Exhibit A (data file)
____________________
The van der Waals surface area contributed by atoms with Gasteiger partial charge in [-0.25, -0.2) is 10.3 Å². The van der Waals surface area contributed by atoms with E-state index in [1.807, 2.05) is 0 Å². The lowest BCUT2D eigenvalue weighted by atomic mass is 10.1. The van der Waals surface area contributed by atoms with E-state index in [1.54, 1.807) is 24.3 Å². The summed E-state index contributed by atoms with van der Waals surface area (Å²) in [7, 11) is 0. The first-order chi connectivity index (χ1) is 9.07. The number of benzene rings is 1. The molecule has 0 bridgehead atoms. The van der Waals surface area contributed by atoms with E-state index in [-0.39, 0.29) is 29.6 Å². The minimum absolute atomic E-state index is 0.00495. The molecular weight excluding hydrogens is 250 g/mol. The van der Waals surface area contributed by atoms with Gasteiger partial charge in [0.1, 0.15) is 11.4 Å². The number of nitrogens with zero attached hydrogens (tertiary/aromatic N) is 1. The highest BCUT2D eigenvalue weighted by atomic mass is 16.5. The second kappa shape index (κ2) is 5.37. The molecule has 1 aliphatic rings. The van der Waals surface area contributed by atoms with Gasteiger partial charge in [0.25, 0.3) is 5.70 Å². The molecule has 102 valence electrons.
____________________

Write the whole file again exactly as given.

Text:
The van der Waals surface area contributed by atoms with Gasteiger partial charge in [-0.25, -0.2) is 10.3 Å². The van der Waals surface area contributed by atoms with E-state index in [1.807, 2.05) is 0 Å². The lowest BCUT2D eigenvalue weighted by atomic mass is 10.1. The van der Waals surface area contributed by atoms with E-state index in [1.54, 1.807) is 24.3 Å². The summed E-state index contributed by atoms with van der Waals surface area (Å²) in [7, 11) is 0. The first-order chi connectivity index (χ1) is 9.07. The number of benzene rings is 1. The molecule has 0 bridgehead atoms. The van der Waals surface area contributed by atoms with E-state index in [-0.39, 0.29) is 29.6 Å². The minimum absolute atomic E-state index is 0.00495. The molecular weight excluding hydrogens is 250 g/mol. The van der Waals surface area contributed by atoms with Gasteiger partial charge in [0.1, 0.15) is 11.4 Å². The number of nitrogens with zero attached hydrogens (tertiary/aromatic N) is 1. The highest BCUT2D eigenvalue weighted by atomic mass is 16.5. The second kappa shape index (κ2) is 5.37. The molecule has 1 aliphatic rings. The van der Waals surface area contributed by atoms with Gasteiger partial charge in [0.25, 0.3) is 5.70 Å². The molecule has 102 valence electrons.